Tribals relocated from tiger reserve face livelihood crisis
Relocated from native villages to pave way for Chhattisgarh`s Achanakmar Tiger Reserve, tribals say the move has neither solved their livelihood issue nor helped in tiger conservation.
Raipur: Relocated from native villages to pave way for Chhattisgarh`s Achanakmar Tiger Reserve, tribals say the move has neither solved their livelihood issue nor helped in tiger conservation.
Achanakmar Wildlife Sanctuary, located around 200 kms from the state capital Raipur in Bilaspur region, was given the status of a tiger reserve in 2009 following which six villages were removed out of the core zone.
However, as per official information, the tiger population dipped drastically there. While 27 wild cats were recorded before 2009, now there is no exact count of the felines even as 5-6 have been spotted in tracking cameras.
"We have cultivable fields but we don`t have farming tools, we have school but teacher hardly comes, we have fans and bulbs but no electricity. We have lost full access to the forest which was our mother and source of livelihood," Vipath of Bankal village, which was relocated, told a news agency.
Tribals and tigers have co-existed for centuries in this country and the tribal people have deep bonding with forests and wildlife. Relocation at whatever cost always leads to pain in mind and heart, Vipath, the head of Van Samiti (forest committee) in his village, said.
In Achanakmar Tiger Reserve (ATR), out of 25 villages in core area - Jalda, Kuba, Bokrakachhar, Bahud, Bakal and Sambhar Dhasan - were relocated including 249 families - 238 of scheduled tribes and 11 of OBCs.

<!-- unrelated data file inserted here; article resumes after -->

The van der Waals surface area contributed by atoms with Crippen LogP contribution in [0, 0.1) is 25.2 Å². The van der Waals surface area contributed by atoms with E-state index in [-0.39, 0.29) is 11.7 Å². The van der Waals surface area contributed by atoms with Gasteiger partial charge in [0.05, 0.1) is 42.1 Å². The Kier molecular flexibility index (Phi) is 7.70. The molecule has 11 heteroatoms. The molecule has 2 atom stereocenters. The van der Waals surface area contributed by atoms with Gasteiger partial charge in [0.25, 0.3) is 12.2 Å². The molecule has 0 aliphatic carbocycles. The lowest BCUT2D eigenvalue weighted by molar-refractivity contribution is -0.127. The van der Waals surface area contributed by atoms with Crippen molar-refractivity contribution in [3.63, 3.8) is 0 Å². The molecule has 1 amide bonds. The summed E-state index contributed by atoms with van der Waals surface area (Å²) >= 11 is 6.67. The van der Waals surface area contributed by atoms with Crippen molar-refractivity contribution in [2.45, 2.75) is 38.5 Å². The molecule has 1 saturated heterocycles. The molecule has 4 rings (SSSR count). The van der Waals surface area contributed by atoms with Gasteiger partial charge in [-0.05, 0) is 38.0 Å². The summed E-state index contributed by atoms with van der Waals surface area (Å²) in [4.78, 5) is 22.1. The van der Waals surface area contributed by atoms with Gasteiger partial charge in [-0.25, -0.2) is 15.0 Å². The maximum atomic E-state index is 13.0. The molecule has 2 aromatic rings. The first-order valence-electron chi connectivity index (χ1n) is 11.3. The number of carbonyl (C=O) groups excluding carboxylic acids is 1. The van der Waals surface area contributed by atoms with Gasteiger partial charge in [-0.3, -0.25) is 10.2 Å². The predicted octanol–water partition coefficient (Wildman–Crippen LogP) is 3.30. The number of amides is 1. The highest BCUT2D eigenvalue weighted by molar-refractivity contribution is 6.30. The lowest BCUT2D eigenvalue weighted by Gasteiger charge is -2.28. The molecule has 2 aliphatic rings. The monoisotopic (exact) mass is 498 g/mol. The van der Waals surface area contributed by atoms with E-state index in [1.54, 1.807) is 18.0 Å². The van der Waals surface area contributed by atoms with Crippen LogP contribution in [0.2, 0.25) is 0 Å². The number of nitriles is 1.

The villages are inhabited by Baiga tribe (categorised as primitive tribal group), who have lived here for centuries and consider themselves as protectors of forests.
Katik, an elderly tribal of Baiga community in Kuba village, says, "Government feels that we have been brought close to the mainstream but the fact is that we are still far away from benefits of government schemes."
The villagers have been strictly prohibited against collecting forest produce, the prime source of livelihood. Apart from collecting minor forest produce to sell, they were also taking firewood for fuel from the forests earlier.
"Now we have to buy firewood from the market. We have not only lost the only source of income but are also spending more money on buying these things from market," Katik rued.